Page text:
With Macron in the Élysée, what’s next for migration in France?

Emmanuel Macron of his En Marche! party won handily in Sunday’s runoff election, defeating far-right Marine Le Pen (formerly of Front National) with a margin of 66% to 34%, among people who voted for either candidate. The number of abstentions, blank or null votes was also significant, making up around 33% of registered voters. (Read our interview on the abstention debate here.)


Within our previous analyses, we noted that Macron does not suggest many changes to the migration system, and did not campaign as heavily on the topic as his opponent. Now that Macron will be president of France, what should people interested in migration be watching for?

How will Macron draw people with high education or special skills to France?

In his campaign proposals on immigration, Macron promises to introduce new types of visas for professionals, scientists, and creators while streamlining existing procedures to make it easier for Masters students, artists, entrepreneurs and other highly qualified people to come to France. He even took to youtube to invite American scientists to immigrate to France to fight against climate change.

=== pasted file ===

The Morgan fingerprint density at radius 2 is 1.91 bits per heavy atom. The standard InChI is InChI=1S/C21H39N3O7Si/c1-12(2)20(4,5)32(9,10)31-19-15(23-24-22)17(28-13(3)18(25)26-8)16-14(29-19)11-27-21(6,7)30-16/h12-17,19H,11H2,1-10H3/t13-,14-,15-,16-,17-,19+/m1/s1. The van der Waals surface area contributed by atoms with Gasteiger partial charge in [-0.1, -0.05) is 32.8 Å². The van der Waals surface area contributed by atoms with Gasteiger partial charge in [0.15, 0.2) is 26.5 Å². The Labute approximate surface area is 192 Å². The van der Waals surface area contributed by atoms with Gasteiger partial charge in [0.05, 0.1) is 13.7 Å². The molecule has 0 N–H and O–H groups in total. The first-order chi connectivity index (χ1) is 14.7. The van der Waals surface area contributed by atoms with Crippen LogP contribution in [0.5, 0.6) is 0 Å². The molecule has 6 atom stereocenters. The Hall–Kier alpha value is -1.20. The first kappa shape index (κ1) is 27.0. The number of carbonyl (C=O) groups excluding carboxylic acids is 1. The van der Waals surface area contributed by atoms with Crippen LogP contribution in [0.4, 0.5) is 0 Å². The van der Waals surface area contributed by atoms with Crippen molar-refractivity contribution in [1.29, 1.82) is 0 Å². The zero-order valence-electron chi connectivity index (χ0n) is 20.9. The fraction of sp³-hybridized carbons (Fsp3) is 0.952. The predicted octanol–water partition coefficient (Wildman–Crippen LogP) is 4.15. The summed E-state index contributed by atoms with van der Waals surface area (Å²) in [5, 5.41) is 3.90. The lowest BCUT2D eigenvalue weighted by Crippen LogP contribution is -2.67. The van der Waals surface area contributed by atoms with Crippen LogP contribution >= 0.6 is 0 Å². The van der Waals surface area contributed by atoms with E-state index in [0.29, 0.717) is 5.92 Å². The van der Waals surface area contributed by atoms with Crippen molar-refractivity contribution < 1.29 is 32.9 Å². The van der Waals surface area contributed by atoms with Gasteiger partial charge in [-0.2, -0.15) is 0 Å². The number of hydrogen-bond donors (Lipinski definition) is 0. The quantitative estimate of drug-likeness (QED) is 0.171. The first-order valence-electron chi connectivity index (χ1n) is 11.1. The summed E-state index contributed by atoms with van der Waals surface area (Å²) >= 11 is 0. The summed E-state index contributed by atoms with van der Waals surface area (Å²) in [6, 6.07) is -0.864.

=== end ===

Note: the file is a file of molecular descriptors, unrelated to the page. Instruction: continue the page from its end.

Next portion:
But will he have a legislature willing to extend working rights to people who immigrate for these purposes? Will they be amenable to creating new visas? And will any highly-skilled people already in the country but lacking a visa be able to apply for such benefits?

Will Macron move to detain all people seeking asylum?

Among Macron’s promises on immigration is the pledge to reduce the time for people seeking asylum to receive decisions on their applications (which also presumably reduces the time for deportations. ) He suggests that detention is the best way to speed up the process. As we explained previously, European law is pretty solidly against universal detention of people seeking asylum.

Detaining all people seeking asylum (including, presumably, children) so that their applications can be handled more quickly might infringe on international law, and Macron may be called upon to give a different justification for such a policy, or to restrict it to certain types of people (such as, e.g., people considered flight risks or threats to public security.)

It will be interesting to see if Macron comes up against European law on asylum detention if and when he attempts to reform the asylum system.

Will he face opposition from both the right and the left?